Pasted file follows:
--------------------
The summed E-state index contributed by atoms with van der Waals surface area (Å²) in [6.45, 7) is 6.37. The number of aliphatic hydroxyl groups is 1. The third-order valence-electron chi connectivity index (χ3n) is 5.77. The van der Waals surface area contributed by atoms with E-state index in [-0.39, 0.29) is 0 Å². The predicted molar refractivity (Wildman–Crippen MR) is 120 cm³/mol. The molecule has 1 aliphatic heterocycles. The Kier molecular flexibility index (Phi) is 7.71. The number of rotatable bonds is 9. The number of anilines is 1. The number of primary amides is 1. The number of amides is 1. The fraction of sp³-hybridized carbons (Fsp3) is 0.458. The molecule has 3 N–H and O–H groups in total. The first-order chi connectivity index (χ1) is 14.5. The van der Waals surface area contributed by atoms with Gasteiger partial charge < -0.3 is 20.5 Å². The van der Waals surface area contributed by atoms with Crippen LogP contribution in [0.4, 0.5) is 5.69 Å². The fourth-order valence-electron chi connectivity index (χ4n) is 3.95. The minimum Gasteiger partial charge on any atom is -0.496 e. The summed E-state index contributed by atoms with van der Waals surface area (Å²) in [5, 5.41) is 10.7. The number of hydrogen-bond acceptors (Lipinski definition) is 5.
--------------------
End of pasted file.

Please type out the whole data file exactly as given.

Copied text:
The summed E-state index contributed by atoms with van der Waals surface area (Å²) in [6.45, 7) is 6.37. The number of aliphatic hydroxyl groups is 1. The third-order valence-electron chi connectivity index (χ3n) is 5.77. The van der Waals surface area contributed by atoms with E-state index in [-0.39, 0.29) is 0 Å². The predicted molar refractivity (Wildman–Crippen MR) is 120 cm³/mol. The molecule has 1 aliphatic heterocycles. The Kier molecular flexibility index (Phi) is 7.71. The number of rotatable bonds is 9. The number of anilines is 1. The number of primary amides is 1. The number of amides is 1. The fraction of sp³-hybridized carbons (Fsp3) is 0.458. The molecule has 3 N–H and O–H groups in total. The first-order chi connectivity index (χ1) is 14.5. The van der Waals surface area contributed by atoms with Gasteiger partial charge < -0.3 is 20.5 Å². The van der Waals surface area contributed by atoms with Crippen LogP contribution in [0.4, 0.5) is 5.69 Å². The fourth-order valence-electron chi connectivity index (χ4n) is 3.95. The minimum Gasteiger partial charge on any atom is -0.496 e. The summed E-state index contributed by atoms with van der Waals surface area (Å²) in [5, 5.41) is 10.7. The number of hydrogen-bond acceptors (Lipinski definition) is 5.